In June 1941, Donovan received what would be his most important assignment: Roosevelt named him Coordinator of Information (COI). This made him the first overall chief of the United States Intelligence community, which at the time was fragmented into Army, Navy, FBI, State Department, and other interests. The FBI retained its independence, and control of intelligence in South America, at the insistence of FBI Director J. Edgar Hoover. The Office of the Coordinator of Information was an intelligence agency of the United States Government, founded on July 11, 1941 by President Franklin D. Roosevelt, prior to U.S. involvement in the Second World War. ... The Intelligence Community of the United States is an organization of several executive branch agencies within the federal government that are responsible for foreign and domestic intelligence, military planning, and espionage. ... The Federal Bureau of Investigation (FBI) is a federal criminal investigative, intelligence agency, and the primary investigative arm of the United States Department of Justice (DOJ). ... The United States Department of State, often referred to as the State Department, is the Cabinet-level foreign affairs agency of the United States government, equivalent to foreign ministries in other countries. ... The Federal Bureau of Investigation (FBI) is a federal criminal investigative, intelligence agency, and the primary investigative arm of the United States Department of Justice (DOJ). ... John Edgar Hoover (January 1, 1895 – May 2, 1972) was the Director of the Federal Bureau of Investigation (FBI) of the United States. ...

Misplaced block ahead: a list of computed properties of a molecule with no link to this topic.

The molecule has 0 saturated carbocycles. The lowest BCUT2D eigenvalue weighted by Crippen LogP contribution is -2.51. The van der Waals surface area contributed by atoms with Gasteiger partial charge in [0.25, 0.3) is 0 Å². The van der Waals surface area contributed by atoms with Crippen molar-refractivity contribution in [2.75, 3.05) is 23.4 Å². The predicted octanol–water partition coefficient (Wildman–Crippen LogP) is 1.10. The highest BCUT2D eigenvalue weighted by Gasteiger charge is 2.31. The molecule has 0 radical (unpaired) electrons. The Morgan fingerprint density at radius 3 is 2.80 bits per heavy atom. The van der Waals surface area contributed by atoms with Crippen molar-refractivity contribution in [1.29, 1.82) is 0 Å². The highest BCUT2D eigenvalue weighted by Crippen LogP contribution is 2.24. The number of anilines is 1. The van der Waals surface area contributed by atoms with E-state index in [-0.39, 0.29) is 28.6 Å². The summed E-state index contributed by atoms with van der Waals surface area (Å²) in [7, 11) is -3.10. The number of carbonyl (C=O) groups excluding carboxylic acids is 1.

It was Donovan who crucially organised the COI's New York headquarters in Room 3603 of Rockefeller Center in October, 1941 and asked Allen Dulles to head it; the offices Dulles took over had been the location of the operations of Britain's MI6. Lower Plaza at Rockefeller Center. ... Allen Welsh Dulles (April 23, 1893 – January 29, 1969) was an influential director of the Central Intelligence Agency from 1953 to 1961 and a member of the Warren Commission. ... The Secret Intelligence Service (SIS), more commonly known as MI6 (originally Military Intelligence Section 6), or the Secret Service, is the United Kingdom external security agency. ...


In 1942, the COI became the OSS and Donovan was returned to active duty in his World War I rank of colonel (by war's end, he would be promoted to major general). The OSS was responsible for espionage and sabotage in Europe and in parts of Asia. The OSS was kept out of South America by Hoover's hostility to Donovan, and out of the Philippines by the antipathy of Douglas MacArthur. The Office of Strategic Services (OSS) was a United States intelligence agency formed during World War II. It was the wartime intelligence agency and was the predecessor to the Central Intelligence Agency, the Special Forces, and Navy SEALs. ... This article is about the American general; for the municipality in the Philippines, see General MacArthur, Eastern Samar. ...